Wheat Breeding

Published: 8 Feb 2011

Cover page of wheat breeding fact sheet

Australia’s wheat breeding is geared to tackle long-term agronomic challenges like yield, drought, frost, disease resistance and salinity, and to deliver commercial performing varieties to Australia’s wheat growers.

Frequently asked questions


What is GRDC’s level of investment in pre-breeding?

In 2009-10 GRDC directed more than $22m of levy funds into wheat and barley pre-breeding. Without this significant effort in pre-breeding, commercial varietal breeding programs cannot be successful. Prebreeding investment reflects grower priorities including yield, drought, frost, disease resistance (for example rust and crown rot) and salinity.

Who does GRDC collaborate with?

GRDC partners with public and private
organisations, including the various state government departments of agriculture, the CSIRO, a great number of universities and the Australian Centre for Plant Functional Genomics. International partnerships are with the International Center for Agricultural Research in the Dry Areas (ICARDA) in Syria and the International Maize and Wheat Improvement Center (CIMMYT) in Mexico.


How has GRDC’s investment in wheat breeding changed?

Today’s wheat breeding is a commercial business. Except for areas of market failure such as durum and dual purpose wheat, GRDC no longer invests grower levies directly in wheat breeding projects and therefore has no ownership in new variety releases. However, GRDC has equity investments in some commercial wheat breeding companies based on its historical funding of these programs. Operational funding for these companies comes from End Point Royalties (EPRs).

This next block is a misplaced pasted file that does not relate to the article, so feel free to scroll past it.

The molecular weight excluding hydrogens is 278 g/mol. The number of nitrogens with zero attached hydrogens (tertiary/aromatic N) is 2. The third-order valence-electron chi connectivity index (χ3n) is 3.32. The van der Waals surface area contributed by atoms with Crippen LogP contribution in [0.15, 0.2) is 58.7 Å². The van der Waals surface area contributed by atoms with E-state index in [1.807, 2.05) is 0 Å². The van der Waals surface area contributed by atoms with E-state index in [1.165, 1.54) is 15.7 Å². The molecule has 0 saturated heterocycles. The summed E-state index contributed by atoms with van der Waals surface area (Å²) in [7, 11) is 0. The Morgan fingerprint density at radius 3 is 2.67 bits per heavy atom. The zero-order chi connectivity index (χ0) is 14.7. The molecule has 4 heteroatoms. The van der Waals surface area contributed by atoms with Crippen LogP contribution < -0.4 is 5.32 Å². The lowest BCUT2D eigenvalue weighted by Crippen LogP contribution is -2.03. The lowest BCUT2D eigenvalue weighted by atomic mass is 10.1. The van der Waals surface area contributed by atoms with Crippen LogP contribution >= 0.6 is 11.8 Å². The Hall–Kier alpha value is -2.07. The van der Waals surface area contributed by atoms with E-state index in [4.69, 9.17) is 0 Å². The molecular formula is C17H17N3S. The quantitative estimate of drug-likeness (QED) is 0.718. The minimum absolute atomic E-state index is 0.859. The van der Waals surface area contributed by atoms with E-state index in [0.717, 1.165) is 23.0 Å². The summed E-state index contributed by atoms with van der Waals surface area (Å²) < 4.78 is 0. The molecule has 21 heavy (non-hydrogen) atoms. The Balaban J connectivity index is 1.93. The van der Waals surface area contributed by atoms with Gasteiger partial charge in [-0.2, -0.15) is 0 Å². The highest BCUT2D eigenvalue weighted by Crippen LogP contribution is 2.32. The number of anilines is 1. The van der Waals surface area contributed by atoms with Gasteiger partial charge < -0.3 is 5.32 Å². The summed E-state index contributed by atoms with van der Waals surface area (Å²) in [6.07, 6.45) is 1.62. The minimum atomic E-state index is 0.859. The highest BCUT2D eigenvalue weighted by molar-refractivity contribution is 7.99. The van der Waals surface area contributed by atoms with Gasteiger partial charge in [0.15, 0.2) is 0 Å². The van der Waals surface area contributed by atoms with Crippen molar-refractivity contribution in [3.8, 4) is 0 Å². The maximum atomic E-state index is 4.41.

Why did this change occur?

GRDC’s investment strategy for wheat breeding has changed in response to a changed environment for wheat breeding. GRDC was only ever a minority funder of wheat breeding in Australia. From the late 1990s, public investment in breeding declined. However, the 1994 Plant Breeder’s Rights legislation created opportunities to capture value for breeding programs in the form of seed and End Point Royalties. This provided an incentive for private investment in breeding. GRDC has been re-directing levy money into pre-competitive, strategic pre-breeding research and other important parts of the GRDC portfolio.

What are the benefits from this change?

The current commercial structure provides the basis for sustainable wheat breeding in Australia. it also attracts private investment which in turn provides access to technologies and resources not currently available to Australian breeders.

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Region National, North, South, West

Region: National; North; South; West